Ethan’s eyebrows flew up. “I beg your pardon?”
“I’m going home!” she practically shouted. “I’m going home. I’m going to bed. And I’m going to wait for the damned alarm clock to wake me up.”
She really thought this was a dream?
“I don’t know why it didn’t wake me up this time. It always wakes me up at the same point in the dream. Every freaking time. Right after I look down and see that it’s 5:43. All hell breaks loose. I fire my gun. And the alarm wakes me up.” She shook her head, her wavy brown hair swinging into motion and sweeping across her back. “Maybe there was a power outage. I can’t remember the last time I changed the backup batteries in that thing. Or maybe the damned thing just crapped out on me. I don’t know.”
“The clock?” he asked, trying to follow her words.
“Yes. I don’t know why the alarm didn’t go off this time, but it didn’t, and I need to wake up. I really need to wake up.”
“This isn’t a dream, Heather. You aren’t asleep.”
The trees thinned.
Heather exited them, leading him into a backyard that had recently been mown. “Yes, I am.”
“No, you aren’t,” he insisted, thinking this the most bizarre conversation he’d had in recent memory. Beyond the lawn, a quaint little frame house painted pale yellow stared back at him over a slightly warped back deck.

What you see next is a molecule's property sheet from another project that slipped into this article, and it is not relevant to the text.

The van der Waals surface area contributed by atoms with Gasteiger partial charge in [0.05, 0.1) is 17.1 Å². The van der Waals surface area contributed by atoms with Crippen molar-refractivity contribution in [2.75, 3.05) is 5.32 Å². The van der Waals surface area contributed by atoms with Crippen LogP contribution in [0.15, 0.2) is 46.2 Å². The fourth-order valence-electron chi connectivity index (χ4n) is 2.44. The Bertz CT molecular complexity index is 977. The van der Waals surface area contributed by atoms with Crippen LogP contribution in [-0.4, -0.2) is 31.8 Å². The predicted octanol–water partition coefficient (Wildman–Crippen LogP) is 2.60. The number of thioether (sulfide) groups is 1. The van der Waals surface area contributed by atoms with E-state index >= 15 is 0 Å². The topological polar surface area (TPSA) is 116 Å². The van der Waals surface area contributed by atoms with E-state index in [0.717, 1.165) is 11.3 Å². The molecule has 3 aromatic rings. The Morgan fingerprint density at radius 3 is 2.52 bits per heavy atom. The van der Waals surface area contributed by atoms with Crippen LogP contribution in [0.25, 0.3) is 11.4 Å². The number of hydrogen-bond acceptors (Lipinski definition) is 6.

Dropping the bucket, Heather spun to face him. “I didn’t know it was real!”
Ethan stopped short, nearly bumping into her. “What?” She smelled good, too. And standing this close to her, towering her over her the way he did, gave him a tantalizing glimpse of her cleavage.
What the hell was wrong with him?
“I didn’t know it was real, okay?” She motioned to the meadow on the other side of the trees. “I knew the clearing was real. I knew that much. But I didn’t know you were real. I didn’t know they . . . the freaking vampires . . . were real. I thought you were all symbolic or something. I mean, who the hell knew vampires really existed? And I didn’t know I was going to kill two of them. Or that you would slice and dice the others right in front of me. Or that they would shrivel up and . . . and . . . and . . .” Words seemed to fail her. “The dream never went that far because the damned alarm always woke me up!”
She combed her fingers through her hair in an agitated gesture. Noticing that her hand shook, she rubbed it on her pants leg as if the tremors could be removed like dirt. “I just . . . I need for this to not be real,” Heather finished, turning pleading eyes up to his.
“I’m sorry,” he said, fighting an absurd urge to wrap his arms around her, draw her close, and tell her that this was all a dream, that everything would be okay. “But it is real.”
Heather stared up at him for several seemingly endless minutes. “Your fangs are gone,” she mentioned, her voice soft and low now.
“Your eyes are still glowing.”
Because he was attracted to her and, evidently, had lost all control over his body. Not that he could tell her that. “It takes a little longer for their color to return to normal.”
A bird twittered nearby as the sky began to lighten.
“What did you say your name was?” Heather asked.
Another lengthy silence followed.
Oddly, he didn’t mind it. Didn’t feel awkward. Just concerned for her.
“This is real, Ethan?”
She drew in a deep breath and let it out slowly. “Then thank you for saving my life.”